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New climate 'Normals' show warming across much of US, NOAA says

The administration shared its latest 10-year weather data update, which indicated drier conditions in some areas of the country.

Road and sky
It's getting warmer and drier across much of the US, NOAA says.
Getty Images

Climate Normals, which help us better understand today's weather and make smarter decisions related to climate, have been updated, the National Oceanic and Atmospheric Administration said Tuesday. Not surprisingly, average annual temperature changes in the US indicate a "warming pattern" happening in much of the country, NOAA said. 

Annual US precipitation changes also showed drier conditions in the southwest, and wetter sections in the Northern Plains, Great Lakes region and southeast. NOAA compared 1981-2010 Climate Normals to the latest data in the 1991-2020 Normals to reach those findings.

"An upward shift in temperature averages is evident, but warming is not ubiquitous across the contiguous U.S. in either geographic space or time of year," NOAA said in a statement. "Changes vary from season-to-season and month-to-month."

These new US Normals are a way for the public, weather forecasters and businesses to compare conditions today to 30-year averages, NOAA said. They're ideal for getting a better idea of what's happening now, by seeing the impact the changing climate has on day-to-day weather. 

Changes in averages "can be subtle, depending on the region, season, and timeframe," according to NOAA, but there are still some clear differences based on the most recent data.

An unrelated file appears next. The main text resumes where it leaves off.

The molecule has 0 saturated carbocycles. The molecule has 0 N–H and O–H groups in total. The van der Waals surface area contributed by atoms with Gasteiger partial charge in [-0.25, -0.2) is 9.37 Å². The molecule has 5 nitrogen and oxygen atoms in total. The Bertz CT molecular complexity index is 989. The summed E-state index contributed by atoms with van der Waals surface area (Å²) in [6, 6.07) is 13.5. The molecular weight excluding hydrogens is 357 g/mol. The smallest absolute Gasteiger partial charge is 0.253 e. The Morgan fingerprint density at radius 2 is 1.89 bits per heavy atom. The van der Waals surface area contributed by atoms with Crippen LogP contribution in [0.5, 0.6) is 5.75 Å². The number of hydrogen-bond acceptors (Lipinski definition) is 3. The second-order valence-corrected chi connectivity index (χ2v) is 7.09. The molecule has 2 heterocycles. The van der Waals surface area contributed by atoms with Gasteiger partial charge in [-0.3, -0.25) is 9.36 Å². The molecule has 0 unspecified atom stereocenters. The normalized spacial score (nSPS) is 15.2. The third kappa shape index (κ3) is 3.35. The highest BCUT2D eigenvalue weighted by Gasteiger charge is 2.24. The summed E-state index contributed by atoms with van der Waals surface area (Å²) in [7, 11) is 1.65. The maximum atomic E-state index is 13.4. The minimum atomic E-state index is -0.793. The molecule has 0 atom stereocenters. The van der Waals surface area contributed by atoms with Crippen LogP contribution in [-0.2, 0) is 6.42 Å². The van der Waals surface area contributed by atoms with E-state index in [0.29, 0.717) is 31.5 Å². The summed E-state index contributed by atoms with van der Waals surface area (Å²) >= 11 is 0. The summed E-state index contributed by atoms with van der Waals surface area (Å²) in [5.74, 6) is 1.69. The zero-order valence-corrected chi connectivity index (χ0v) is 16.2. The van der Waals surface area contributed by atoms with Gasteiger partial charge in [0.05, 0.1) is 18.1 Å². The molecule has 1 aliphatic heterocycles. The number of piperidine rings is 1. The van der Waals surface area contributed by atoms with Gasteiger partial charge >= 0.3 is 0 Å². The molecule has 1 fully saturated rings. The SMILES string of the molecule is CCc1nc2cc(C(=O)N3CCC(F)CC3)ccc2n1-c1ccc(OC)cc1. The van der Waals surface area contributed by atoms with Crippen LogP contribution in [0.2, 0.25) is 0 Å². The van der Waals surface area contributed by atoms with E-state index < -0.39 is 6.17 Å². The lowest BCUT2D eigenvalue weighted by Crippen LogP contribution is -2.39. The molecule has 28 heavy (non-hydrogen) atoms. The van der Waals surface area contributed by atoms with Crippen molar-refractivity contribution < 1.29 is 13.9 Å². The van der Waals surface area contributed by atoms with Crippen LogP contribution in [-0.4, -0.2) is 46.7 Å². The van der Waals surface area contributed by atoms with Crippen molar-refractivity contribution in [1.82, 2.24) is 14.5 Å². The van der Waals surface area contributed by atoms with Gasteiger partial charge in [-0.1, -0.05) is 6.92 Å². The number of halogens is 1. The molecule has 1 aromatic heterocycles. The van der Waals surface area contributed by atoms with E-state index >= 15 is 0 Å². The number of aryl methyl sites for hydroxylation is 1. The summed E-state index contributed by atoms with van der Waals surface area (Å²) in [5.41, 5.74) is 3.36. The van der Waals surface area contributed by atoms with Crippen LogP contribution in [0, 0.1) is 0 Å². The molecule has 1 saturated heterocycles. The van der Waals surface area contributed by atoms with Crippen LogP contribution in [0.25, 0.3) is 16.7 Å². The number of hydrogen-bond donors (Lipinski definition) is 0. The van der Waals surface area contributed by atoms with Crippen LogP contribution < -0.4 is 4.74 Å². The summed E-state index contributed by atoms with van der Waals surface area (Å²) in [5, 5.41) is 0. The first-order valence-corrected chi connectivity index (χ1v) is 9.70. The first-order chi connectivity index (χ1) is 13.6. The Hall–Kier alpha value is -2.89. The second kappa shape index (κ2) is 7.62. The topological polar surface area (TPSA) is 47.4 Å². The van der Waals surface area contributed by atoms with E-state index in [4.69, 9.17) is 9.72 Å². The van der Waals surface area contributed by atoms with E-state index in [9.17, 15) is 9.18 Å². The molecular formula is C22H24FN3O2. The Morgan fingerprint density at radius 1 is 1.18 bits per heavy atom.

"For instance, the north-central U.S. Temperature Normals -- for those in the Northern Plains and Upper Midwest -- have cooled from 1981-2010 to 1991-2020, especially in the spring," the administration said. "The South and Southwest are considerably warmer. Normals were also generally warmer across the West and along the East Coast."

These Normals are more than just averages of raw data, NOAA said. It involves gathering 30 years of US weather station observations, checking for quality, comparing to nearby stations and adding missing periods. 

"These then provide a basis for comparisons of temperature, precipitation, and other variables to today's observations," the administration said. 

Members of the World Meteorological Organization have to calculate their country's Normals every 10 years, as part of something that's "the equivalent of the Census for those who use the data," NOAA said. These Normals offer data about national and local average temperature and precipitation, in addition to other measurements like snowfall and frost and freeze dates. People can use this information to determine if a variable at a certain location, such as temperature, is above, below or near average.